And guess who brought their first fruits, showing up with ruach (that’s Hebrew for “spirit”) and joy?  Confirmation Class, I am delighted that the only infectious thing you brought to our Retreat this year was a great attitude.  And you’ve just continued to bring it, and bring it again, even when the chips were down.  And you are most definitely bringing it tonight.

I am grateful to have learned from you, this year, a lesson that many of us struggle our whole lives to learn:  that we have no choice about what does or does not happen to us in life.  We do have a choice—we always have a choice—about how we shall respond.  Rather than ask “Why?” of life, we should ask, “Okay, life, now what must I do? Now who must I become?”  And we become our fullest selves when we keep showing up, keep bringing our first fruits, the best of ourselves, day after day after day, for fifty days and fifty years and so on for a lifetime.   

Because, you see, there is no “Add Time” button when it comes to life.  There is only the “Add Value” button.  And, let me share my personal view, that embracing and living your Judaism with dedication and eagerness is one—only one of many, but one—excellent way to add value to life.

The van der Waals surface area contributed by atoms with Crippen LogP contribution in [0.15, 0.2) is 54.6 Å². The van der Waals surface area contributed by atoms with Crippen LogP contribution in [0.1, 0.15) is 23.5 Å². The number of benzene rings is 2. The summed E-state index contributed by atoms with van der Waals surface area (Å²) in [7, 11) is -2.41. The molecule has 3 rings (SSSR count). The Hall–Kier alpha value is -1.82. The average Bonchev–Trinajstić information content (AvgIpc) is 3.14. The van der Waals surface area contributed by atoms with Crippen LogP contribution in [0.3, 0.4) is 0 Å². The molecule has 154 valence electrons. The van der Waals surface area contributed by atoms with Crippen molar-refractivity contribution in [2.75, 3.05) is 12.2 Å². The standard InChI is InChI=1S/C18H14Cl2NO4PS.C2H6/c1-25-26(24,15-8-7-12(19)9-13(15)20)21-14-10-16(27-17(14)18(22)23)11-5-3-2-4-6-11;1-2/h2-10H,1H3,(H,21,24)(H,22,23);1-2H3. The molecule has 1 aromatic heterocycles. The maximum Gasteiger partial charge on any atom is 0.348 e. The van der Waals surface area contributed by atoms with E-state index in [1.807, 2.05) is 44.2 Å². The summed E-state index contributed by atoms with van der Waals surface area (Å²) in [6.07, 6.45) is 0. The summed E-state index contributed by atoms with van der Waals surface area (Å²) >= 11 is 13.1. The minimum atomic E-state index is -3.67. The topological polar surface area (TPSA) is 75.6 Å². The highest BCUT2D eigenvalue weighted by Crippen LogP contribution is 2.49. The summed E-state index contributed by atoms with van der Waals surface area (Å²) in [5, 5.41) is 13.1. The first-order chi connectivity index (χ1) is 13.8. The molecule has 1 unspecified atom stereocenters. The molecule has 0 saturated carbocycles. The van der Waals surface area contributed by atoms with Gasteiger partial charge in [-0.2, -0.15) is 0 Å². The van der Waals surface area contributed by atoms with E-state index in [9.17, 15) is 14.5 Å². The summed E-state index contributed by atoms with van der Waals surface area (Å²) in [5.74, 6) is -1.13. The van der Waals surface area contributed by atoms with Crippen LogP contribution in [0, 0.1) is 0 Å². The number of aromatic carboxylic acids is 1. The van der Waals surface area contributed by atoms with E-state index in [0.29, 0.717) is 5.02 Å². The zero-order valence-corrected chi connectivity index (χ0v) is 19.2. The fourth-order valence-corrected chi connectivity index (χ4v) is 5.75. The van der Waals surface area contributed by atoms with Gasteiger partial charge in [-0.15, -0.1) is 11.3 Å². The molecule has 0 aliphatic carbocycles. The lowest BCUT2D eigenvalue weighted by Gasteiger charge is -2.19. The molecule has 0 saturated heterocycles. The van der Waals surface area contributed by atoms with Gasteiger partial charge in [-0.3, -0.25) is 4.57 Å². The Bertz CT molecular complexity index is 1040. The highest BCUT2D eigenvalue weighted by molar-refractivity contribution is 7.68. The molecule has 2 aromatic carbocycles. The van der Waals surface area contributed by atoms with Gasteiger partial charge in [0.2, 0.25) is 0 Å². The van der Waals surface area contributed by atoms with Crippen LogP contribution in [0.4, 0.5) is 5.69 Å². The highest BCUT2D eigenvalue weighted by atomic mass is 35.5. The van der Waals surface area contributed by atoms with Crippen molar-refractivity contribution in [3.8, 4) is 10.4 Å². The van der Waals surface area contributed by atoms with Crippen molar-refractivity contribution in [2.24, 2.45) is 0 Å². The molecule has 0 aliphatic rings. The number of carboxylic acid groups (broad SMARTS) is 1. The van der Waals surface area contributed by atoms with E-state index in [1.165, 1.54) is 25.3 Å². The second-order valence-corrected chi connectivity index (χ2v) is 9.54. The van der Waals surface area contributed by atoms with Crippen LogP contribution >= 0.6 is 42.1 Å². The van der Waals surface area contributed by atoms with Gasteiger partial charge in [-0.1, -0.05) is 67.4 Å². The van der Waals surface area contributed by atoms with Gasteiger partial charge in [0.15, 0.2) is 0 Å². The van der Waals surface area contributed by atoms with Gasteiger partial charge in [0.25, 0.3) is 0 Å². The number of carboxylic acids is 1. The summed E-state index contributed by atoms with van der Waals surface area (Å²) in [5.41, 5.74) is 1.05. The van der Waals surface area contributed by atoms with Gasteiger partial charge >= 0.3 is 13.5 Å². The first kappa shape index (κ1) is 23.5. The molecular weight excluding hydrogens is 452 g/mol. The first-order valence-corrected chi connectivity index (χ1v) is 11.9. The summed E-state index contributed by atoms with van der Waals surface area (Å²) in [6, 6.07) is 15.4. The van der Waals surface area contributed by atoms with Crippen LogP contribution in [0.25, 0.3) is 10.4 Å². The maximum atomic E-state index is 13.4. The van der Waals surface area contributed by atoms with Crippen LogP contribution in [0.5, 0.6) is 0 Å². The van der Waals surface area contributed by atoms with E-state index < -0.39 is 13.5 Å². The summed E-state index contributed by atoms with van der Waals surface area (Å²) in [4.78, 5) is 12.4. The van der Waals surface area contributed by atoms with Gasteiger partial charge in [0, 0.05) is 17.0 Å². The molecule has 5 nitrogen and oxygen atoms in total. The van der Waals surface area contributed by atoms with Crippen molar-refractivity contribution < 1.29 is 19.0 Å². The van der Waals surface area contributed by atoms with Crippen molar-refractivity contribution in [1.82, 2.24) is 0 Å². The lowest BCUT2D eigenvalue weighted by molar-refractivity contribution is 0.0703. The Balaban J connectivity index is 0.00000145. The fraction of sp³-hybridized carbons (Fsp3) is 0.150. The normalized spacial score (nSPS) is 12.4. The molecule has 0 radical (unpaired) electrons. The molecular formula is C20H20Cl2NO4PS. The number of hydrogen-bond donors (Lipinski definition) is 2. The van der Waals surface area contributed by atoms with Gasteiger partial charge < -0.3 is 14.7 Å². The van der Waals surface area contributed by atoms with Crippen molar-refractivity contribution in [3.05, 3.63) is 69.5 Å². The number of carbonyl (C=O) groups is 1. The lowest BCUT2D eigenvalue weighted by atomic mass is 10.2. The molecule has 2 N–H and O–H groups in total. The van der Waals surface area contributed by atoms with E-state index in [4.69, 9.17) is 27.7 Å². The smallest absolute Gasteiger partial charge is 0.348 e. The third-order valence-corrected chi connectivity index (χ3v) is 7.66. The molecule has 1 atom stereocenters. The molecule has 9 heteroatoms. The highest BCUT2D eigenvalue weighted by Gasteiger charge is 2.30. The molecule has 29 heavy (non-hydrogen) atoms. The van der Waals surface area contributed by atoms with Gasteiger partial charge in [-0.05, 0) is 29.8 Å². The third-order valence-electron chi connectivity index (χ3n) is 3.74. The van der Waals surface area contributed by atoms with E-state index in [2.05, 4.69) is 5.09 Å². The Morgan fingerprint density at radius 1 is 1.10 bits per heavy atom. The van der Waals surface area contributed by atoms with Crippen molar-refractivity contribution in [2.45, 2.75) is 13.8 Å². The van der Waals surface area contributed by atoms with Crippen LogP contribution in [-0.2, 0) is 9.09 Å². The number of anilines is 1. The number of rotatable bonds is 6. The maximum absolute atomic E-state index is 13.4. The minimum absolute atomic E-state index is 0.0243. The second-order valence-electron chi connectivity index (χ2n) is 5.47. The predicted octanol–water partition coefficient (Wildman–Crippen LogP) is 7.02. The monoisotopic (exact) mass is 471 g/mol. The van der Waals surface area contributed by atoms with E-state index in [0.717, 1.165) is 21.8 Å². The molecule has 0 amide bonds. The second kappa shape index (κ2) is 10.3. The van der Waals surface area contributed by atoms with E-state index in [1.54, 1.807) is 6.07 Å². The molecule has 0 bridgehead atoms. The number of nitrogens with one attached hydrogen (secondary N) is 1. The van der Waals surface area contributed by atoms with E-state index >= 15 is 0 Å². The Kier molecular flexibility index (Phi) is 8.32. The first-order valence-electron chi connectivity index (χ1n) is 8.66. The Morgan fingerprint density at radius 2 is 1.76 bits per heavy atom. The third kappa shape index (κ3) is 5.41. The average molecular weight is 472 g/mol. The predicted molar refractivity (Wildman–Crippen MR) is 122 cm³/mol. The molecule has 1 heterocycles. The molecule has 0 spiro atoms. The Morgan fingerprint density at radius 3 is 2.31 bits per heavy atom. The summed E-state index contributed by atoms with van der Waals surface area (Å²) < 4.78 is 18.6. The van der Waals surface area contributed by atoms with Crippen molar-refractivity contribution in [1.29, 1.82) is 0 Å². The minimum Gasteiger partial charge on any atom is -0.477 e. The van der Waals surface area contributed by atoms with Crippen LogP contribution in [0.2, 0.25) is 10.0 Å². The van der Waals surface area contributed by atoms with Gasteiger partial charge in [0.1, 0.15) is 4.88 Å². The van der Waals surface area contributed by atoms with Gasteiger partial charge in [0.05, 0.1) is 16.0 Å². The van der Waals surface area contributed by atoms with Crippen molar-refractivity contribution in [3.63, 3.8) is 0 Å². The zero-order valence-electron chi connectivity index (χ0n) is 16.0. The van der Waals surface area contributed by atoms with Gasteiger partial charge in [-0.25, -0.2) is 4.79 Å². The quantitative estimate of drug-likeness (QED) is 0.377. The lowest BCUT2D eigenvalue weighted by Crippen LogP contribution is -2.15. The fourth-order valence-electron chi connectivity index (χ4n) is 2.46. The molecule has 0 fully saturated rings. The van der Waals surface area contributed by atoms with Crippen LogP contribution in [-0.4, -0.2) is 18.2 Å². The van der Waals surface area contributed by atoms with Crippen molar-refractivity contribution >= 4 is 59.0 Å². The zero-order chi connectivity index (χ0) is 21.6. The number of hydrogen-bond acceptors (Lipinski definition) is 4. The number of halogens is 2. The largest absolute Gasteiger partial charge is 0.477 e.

Now, I also promised you a little story so here it is.  A number of years ago my wife, Kelly, was performing a solo cabaret benefiting the Arizona Theatre Company.  She’s actually done a few performances there over the years and she always returns with wonderful stories and cherished memories.  

This one time, however, she also returned without something, and that was her luggage.  A snowstorm had diverted her flight from Phoenix through Chicago O’Hare and she made it back to New York but her checked bag did not.  So, she filled out a form and took a toll-free number and headed home empty-handed.  

In the days that followed, Kelly was assigned a case manager for her missing luggage, a gentleman whose accent gave him away as having come from the Indian subcontinent; we would not have been surprised to learn that he was speaking from a call center in Bangalore or Sri Lanka.  He was friendly, and he was lucky that Kelly is also friendly, as a general rule–even in situations like this, which I, as a general rule, am not.